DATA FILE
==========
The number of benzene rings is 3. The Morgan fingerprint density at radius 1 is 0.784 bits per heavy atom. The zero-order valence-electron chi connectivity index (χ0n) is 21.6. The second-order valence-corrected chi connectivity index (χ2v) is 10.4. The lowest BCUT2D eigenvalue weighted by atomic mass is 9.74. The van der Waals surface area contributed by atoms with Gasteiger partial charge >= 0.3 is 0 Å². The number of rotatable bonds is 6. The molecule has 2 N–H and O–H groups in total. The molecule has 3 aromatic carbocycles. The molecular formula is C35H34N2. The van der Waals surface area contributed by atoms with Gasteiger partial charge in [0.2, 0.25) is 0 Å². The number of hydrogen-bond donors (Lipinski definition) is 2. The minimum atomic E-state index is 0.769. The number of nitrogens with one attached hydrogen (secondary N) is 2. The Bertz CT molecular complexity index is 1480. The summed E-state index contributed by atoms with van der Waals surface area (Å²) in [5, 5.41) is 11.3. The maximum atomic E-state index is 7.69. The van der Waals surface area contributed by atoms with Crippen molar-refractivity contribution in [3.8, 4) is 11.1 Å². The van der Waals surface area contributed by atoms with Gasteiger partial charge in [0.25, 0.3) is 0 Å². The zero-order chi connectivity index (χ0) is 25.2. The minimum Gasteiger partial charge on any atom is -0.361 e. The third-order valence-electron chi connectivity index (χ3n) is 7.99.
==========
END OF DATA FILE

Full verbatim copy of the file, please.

The number of benzene rings is 3. The Morgan fingerprint density at radius 1 is 0.784 bits per heavy atom. The zero-order valence-electron chi connectivity index (χ0n) is 21.6. The second-order valence-corrected chi connectivity index (χ2v) is 10.4. The lowest BCUT2D eigenvalue weighted by atomic mass is 9.74. The van der Waals surface area contributed by atoms with Gasteiger partial charge >= 0.3 is 0 Å². The number of rotatable bonds is 6. The molecule has 2 N–H and O–H groups in total. The molecule has 3 aromatic carbocycles. The molecular formula is C35H34N2. The van der Waals surface area contributed by atoms with Gasteiger partial charge in [0.2, 0.25) is 0 Å². The number of hydrogen-bond donors (Lipinski definition) is 2. The minimum atomic E-state index is 0.769. The number of nitrogens with one attached hydrogen (secondary N) is 2. The Bertz CT molecular complexity index is 1480. The summed E-state index contributed by atoms with van der Waals surface area (Å²) in [5, 5.41) is 11.3. The maximum atomic E-state index is 7.69. The van der Waals surface area contributed by atoms with Crippen molar-refractivity contribution in [3.8, 4) is 11.1 Å². The van der Waals surface area contributed by atoms with Gasteiger partial charge in [0.25, 0.3) is 0 Å². The zero-order chi connectivity index (χ0) is 25.2. The minimum Gasteiger partial charge on any atom is -0.361 e. The third-order valence-electron chi connectivity index (χ3n) is 7.99.